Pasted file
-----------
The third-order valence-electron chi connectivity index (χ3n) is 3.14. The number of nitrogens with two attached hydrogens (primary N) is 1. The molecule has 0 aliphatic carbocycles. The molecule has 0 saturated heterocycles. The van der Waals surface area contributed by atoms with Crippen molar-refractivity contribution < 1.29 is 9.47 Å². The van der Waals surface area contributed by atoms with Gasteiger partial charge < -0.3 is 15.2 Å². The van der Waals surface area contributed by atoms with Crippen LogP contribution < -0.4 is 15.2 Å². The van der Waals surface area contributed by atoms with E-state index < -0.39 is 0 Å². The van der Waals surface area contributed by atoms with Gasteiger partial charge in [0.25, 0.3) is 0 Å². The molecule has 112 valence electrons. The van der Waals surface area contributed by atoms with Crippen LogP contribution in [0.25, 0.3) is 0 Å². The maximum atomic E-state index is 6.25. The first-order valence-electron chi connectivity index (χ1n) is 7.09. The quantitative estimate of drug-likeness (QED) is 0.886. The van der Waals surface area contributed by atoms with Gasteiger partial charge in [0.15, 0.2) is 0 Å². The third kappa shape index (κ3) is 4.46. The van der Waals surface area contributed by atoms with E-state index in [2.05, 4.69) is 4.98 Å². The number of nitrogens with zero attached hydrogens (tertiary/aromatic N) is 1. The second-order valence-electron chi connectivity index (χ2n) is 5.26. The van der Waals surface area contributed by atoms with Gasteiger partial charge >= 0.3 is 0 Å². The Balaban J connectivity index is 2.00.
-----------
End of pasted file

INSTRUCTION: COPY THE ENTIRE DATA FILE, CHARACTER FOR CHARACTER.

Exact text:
The third-order valence-electron chi connectivity index (χ3n) is 3.14. The number of nitrogens with two attached hydrogens (primary N) is 1. The molecule has 0 aliphatic carbocycles. The molecule has 0 saturated heterocycles. The van der Waals surface area contributed by atoms with Crippen molar-refractivity contribution < 1.29 is 9.47 Å². The van der Waals surface area contributed by atoms with Gasteiger partial charge < -0.3 is 15.2 Å². The van der Waals surface area contributed by atoms with Crippen LogP contribution < -0.4 is 15.2 Å². The van der Waals surface area contributed by atoms with E-state index < -0.39 is 0 Å². The van der Waals surface area contributed by atoms with Gasteiger partial charge in [0.25, 0.3) is 0 Å². The molecule has 112 valence electrons. The van der Waals surface area contributed by atoms with Crippen LogP contribution in [0.25, 0.3) is 0 Å². The maximum atomic E-state index is 6.25. The first-order valence-electron chi connectivity index (χ1n) is 7.09. The quantitative estimate of drug-likeness (QED) is 0.886. The van der Waals surface area contributed by atoms with Gasteiger partial charge in [0.15, 0.2) is 0 Å². The third kappa shape index (κ3) is 4.46. The van der Waals surface area contributed by atoms with E-state index in [2.05, 4.69) is 4.98 Å². The number of nitrogens with zero attached hydrogens (tertiary/aromatic N) is 1. The second-order valence-electron chi connectivity index (χ2n) is 5.26. The van der Waals surface area contributed by atoms with Gasteiger partial charge >= 0.3 is 0 Å². The Balaban J connectivity index is 2.00.